Snowmakers and groomers work all night so you can ski all day. A look at the mountain operations that go into each day at Sugarbush.
An hour before the lifts open, John Hammond nods a greeting to Skip Andrews, a scruffy fifteen-year veteran lift attendant at the Super Bravo Express Quad, and boards the four-person chair for his solo ride up Gadd Peak. Hammond unloads, curves his skis left, and aims down Valley House Traverse, quickly passing underneath the Valley House double chair, on to Snowball, and then easing onto Spring Fling—taking in a bird’s-eye view of the Lincoln Peak base area. Along the way, Hammond surveys the terrain for fallen trees and inspects snow that has been made or groomed the night before. By 10 a.m., Hammond and the ski patrol staff he oversees have checked every trail on the mountain.
In 1991, John Hammond was a marketing intern at Sugarbush, making phone calls to colleges to convince them to book a ski outing to the mountain. Today, he serves as vice president of mountain operations and recreation services, overseeing almost everything having to do with the on-mountain skiing and riding experience. He rules over a diverse crew of snowmakers, groomers, ski patrollers, ski instructors, lift operators, and lift mechanics from a nondescript building at the base area of Lincoln Peak, sandwiched between the resort’s 1950s-era Valley House Lodge and the modern Super Bravo Quad.
Mountain operations headquarters is reminiscent of a clubhouse for athletes, and has that same familial disorder. Several medium-sized offices surround a large open room filled with cabinets, desks, and computers; the walls are neatly hung with racks of the latest Volkl skis, retro ski posters, and oversized Marker jackets. Several empty pizza boxes lie abandoned on a table. You pass through this entry room to the building’s epicenter—a narrow passageway barely fitting a long wooden conference table, several phones, and a file cabinet, with maps detailing all 111 trails at Sugarbush. This is the location of “snow plan”—Hammond’s standing 1 p.m. meeting that determines daily operations for the mountain, where the discussion covers snowmaking and grooming plans, snow conditions, on-mountain events, terrain park building, and the occasional crisis. A third and final room out back houses “dispatch,” the communication center that monitors all radio communication across both mountains. Dispatch is also the unofficial on-mountain doggy daycare, currently home to an English Foxhound, a Mastiff, a Cocker Spaniel, two Bernese Mountain Dogs, and three newly adopted puppies belonging to the head of ski patrol, the head of lift operations, and Hammond himself.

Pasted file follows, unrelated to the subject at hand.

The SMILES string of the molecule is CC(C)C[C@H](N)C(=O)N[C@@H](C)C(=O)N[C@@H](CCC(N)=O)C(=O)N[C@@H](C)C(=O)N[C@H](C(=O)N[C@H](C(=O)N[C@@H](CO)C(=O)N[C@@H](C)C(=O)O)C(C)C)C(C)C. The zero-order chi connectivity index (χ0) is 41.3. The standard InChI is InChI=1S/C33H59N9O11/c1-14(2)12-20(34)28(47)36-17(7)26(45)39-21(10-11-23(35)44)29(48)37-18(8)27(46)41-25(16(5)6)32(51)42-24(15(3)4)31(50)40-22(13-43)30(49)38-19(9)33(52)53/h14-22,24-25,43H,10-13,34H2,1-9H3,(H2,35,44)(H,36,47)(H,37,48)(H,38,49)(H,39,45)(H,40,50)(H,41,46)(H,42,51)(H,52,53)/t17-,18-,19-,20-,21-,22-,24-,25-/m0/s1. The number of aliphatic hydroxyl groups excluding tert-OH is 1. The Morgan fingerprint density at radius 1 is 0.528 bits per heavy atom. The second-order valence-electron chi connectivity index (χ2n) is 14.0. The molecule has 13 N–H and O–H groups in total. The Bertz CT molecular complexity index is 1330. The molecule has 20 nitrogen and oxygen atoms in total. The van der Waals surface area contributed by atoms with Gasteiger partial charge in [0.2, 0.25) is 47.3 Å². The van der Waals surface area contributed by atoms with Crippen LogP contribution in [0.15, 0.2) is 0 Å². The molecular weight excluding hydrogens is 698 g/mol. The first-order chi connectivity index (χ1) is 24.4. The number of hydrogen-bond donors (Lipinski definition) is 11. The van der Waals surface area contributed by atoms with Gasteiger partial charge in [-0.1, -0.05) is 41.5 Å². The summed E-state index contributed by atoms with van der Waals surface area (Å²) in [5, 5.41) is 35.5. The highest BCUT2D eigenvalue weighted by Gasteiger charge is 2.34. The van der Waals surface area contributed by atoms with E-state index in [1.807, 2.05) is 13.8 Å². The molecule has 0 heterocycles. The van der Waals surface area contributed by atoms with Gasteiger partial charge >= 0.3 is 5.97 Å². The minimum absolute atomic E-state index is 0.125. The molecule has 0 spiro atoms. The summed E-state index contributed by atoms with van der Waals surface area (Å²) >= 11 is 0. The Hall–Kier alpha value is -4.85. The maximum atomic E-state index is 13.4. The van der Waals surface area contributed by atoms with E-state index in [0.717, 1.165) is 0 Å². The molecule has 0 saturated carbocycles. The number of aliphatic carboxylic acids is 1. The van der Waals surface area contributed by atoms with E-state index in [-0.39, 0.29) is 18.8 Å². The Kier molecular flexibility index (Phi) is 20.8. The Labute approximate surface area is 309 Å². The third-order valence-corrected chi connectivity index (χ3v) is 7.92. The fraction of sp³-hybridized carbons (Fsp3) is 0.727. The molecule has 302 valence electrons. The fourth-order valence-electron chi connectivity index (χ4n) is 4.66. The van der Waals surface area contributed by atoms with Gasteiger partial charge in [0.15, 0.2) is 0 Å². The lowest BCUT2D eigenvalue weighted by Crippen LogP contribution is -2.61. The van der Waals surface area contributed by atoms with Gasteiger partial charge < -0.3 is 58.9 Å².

Before heading to the mountain, Hammond begins his weekday mornings as a short-order cook for his two daughters, ages five and seven. Soft-boiled eggs and homemade waffles with maple syrup are two standards in the home he shares with wife, Heather, a Burlington-based employment lawyer, and their new Labrador retriever puppy, Rosey.
By the time he walks his daughters to the school bus, Hammond already has a sense of the mountain. He’s checked Intellicast and Accuweather for the forecast and called in to Lincoln Peak’s CB1—the mountain’s main artery for snowmaking, which houses a pump station and three compressors responsible for converting approximately 187 million gallons of water from the Mad River and the Mt. Ellen pond into 1,000 acres of man-made snow each season (at a one-foot depth). Come spring, that snow melts and runs downhill back where it came from. CB1 is manned twenty-four hours a day during the snowmaking season, and Hammond calls there each morning at 6 a.m. to get a report from the night supervisor on snowmaking and grooming progress from the previous night.
Often, Hammond’s call reaches Mike Wing, the mountain’s snow surfaces manager since 2006. Wing has been in the industry for close to thirty years, working up through the ranks from his first resort job as a nighttime snowmaker at $3.75 an hour. Wing’s longevity in the field, and his vast experience with New England weather patterns, make him something of an expert in snowmaking production. Hammond and Wing discuss issues such as which trails received new man-made snow the previous night, whether temperatures registered as forecasted, and how those temperatures affected the efficiency of the snow production.